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Jul 12th, 2004, 01:36 PM
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Another vote for Cilas at Duma Tau (July 2004)- truly an exceptional guide. His knowledge of animal behavior and his tracking skills gave us two of our highlights - lion cubs and a wild dog kill. After noticing the drag marks of a kill, he pinpointed our only leopard sighting as well. It was pretty apparent that the other guides relied on his judgement a lot.
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Jul 12th, 2004, 03:33 PM
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Relax at Chitabe Trails in Botswana-- he is not an entertainer, but he really "works it", and explains clearly how he is working it if you are interested. (EG how he uses his logs, weather, habits of individual animals, etc. to choose routes, as well as the usual signs that tip off that something is happening. He always came up with the key sightings, first, while we were there, so we always had the thrill of tracking and first discovery (wild dogs on a kill... a cheetah with a new kill...and many other unusual encounters in situations which showed his amazing eyesight and spotting capability. I think we saw everything but caracal (haha) and rhino (impossible) while we were there.

Phil Berry (Kuyenda) for walks in South Luangwa. The man. Has a totally encyclopedic knowledge and total recall of literally every encounter he has ever had. (When I heard this, I tried to test him with some very obscure stuff...it was true.) Walking with him is like taking a college course from a very demanding professor-- he is not an entertainer, and would not have a TV show. I see him teaching a graduate course in animal behavior and ecology, and it would not be an easy course. He suffers no fools (especially those that take safety too casually.) Guests at Kuyenda are in for a treat, because I believe Phil does ALL the walks and drives. There is no B team here.

Robin Pope deserves his reputation. A wonderful guide, still as involved and enthusiastic despite the fact that he could just coast on his reputation and let others do the work. One day I was his only guest...he took me for a morning drive. We left at 6am and didn't get back after 1:00. Every minute was fascinating. Also,I've never had a bad guide at any RPS camp, and I've been with alot of them.

Other guides I really liked in South Luangwa were Patrick at Kaingo (and I agree with Roccco about Derek & Ian) but Patrick is really special. His eyes and ears are tuned to the bush, and he is a superb communicator. Of particular note: he is superbly well spoken, and provides guest with more insight about village life and customs than any other guide I've had in Africa.)

Rod Tether a super, super walking guide (and owner/manager) at Kutandala in North Luangwa-- has been guiding ever since he was a small child, I think. Learned so much about the bush, wildlife and conservation issues in Zambia from him. (And the conservation part of the story is so very important.) A guide who is great about both the big picture... and about the tiniest thing you encounter on your walk.
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Jul 13th, 2004, 04:33 PM
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Forgot to mention one technique that Relax used that I love. He'd take us to a place stop the vehicle and ask "What do you see?". Then he might gives us tips about where to look more closely. He really encouraged us to LOOK and not just depend on him to find things.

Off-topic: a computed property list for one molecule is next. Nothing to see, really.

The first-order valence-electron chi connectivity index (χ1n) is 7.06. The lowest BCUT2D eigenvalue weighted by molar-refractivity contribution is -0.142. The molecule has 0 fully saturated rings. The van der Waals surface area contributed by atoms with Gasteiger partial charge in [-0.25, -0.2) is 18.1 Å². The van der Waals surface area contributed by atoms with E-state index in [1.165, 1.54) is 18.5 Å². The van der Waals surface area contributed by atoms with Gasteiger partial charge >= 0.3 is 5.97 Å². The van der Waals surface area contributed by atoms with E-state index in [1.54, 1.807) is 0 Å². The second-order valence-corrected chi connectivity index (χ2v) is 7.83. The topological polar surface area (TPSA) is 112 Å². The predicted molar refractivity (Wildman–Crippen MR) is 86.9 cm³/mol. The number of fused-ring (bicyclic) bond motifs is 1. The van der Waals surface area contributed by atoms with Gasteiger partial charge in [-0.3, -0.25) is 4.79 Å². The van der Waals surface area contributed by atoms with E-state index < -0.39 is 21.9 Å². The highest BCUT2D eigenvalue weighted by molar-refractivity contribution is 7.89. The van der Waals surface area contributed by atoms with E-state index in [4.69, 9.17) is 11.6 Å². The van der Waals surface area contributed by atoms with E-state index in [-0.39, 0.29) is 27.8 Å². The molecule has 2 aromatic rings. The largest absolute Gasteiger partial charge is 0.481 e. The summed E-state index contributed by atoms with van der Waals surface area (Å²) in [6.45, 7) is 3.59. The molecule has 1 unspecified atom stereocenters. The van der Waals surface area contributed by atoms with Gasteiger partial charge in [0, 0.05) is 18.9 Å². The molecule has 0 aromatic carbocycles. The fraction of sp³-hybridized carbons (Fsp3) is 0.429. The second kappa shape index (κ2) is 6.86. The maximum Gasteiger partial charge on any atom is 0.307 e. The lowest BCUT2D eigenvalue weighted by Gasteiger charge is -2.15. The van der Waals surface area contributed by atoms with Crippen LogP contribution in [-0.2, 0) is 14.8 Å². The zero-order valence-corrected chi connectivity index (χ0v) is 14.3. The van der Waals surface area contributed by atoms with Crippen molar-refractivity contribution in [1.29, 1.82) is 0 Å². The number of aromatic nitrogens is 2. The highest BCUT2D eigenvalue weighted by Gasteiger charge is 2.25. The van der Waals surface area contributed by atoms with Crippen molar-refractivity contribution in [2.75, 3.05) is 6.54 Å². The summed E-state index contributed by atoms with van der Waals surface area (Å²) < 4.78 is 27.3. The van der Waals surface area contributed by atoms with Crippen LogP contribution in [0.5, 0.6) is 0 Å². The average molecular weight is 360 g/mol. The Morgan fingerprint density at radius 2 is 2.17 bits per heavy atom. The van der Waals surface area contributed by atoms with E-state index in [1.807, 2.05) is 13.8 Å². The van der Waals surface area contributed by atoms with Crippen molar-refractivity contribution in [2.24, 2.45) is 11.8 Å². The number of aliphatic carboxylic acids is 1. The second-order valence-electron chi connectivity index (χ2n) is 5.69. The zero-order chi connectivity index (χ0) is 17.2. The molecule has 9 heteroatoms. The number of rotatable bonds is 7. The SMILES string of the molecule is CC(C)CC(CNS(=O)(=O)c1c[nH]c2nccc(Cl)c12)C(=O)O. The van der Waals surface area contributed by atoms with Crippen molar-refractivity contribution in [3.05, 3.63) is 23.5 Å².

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Jul 14th, 2004, 05:05 AM
  #8
 
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We had a great experience with Dave from Karibu Safaris in Botswana -- you can read our post-trip comments on this thread:
http://www.fodors.com/forums/pgMessa...rchText=karibu

Dave was not only a wildlife expert, and an accomplished and safe driver, but a great entertainer and raconteur as well. And he really went above and beyond to deliver a great experience for us -- like the day we were walking around an island in the Delta and he spotted a rock python and captured it to show us! Or the night that he and another guide (Richard) starting doing their imitations of a buffalo calf calling to try to attract some lions! It is definitely true that a great guide makes a trip, and Dave made ours an unforgettable experience.

Also, slightly off topic, and perhaps this is obvious, but Selwyn made our experience in Cape Town an awesome one. I would recommend him without hesitation to anyone going to Cape Town.
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Jul 14th, 2004, 07:38 PM
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I don't think this is quite the same as your first love always being special...but it turned out that at our first safari camp and on our first set of game drives ever, we had an outstanding guide and tracker team. Boyce, at Sandibe, is one of the very few guides in Botswana who is licensed to carry a firearm (that we didn't learn until later). He was terrific for "first timers" like us, as he explained not only how he and James, the tracker worked together in our vehicle, but how they worked with the other guides and trackers within the camp. He taught us how to listen, showed us what James was looking for from that little jump seat up front, and what to look for and even try to smell. And how to stay quiet so we could get even closer! His explanations never seemed like lectures or tried-and-true stories that are told to everyone he takes out. He made me feel like he really enjoyed meeting us and taking us out. What a fantastic manner he had, and while later guides were good and knowledgeable, I think his knowledge was deeper and his enjoyment in his work was so obvious that it was clear this is one man who had found a profession that is a perfect match for his talents. And could he drive! WOW! I think we were "off road" about 80% of the time we were in that vehicle. (It really made it seem kind of boring when we went to our next camp, Savute, where we had to stay on roads and couldn't be in the park after dark) So, while my safari experience is limited to only 3 camps, I have extensive experience hiring and managing professionals who need to work with sometimes demanding clients with high expectations. I highly recommend Boyce at Sandibe. ccafrica is VERY lucky to have him.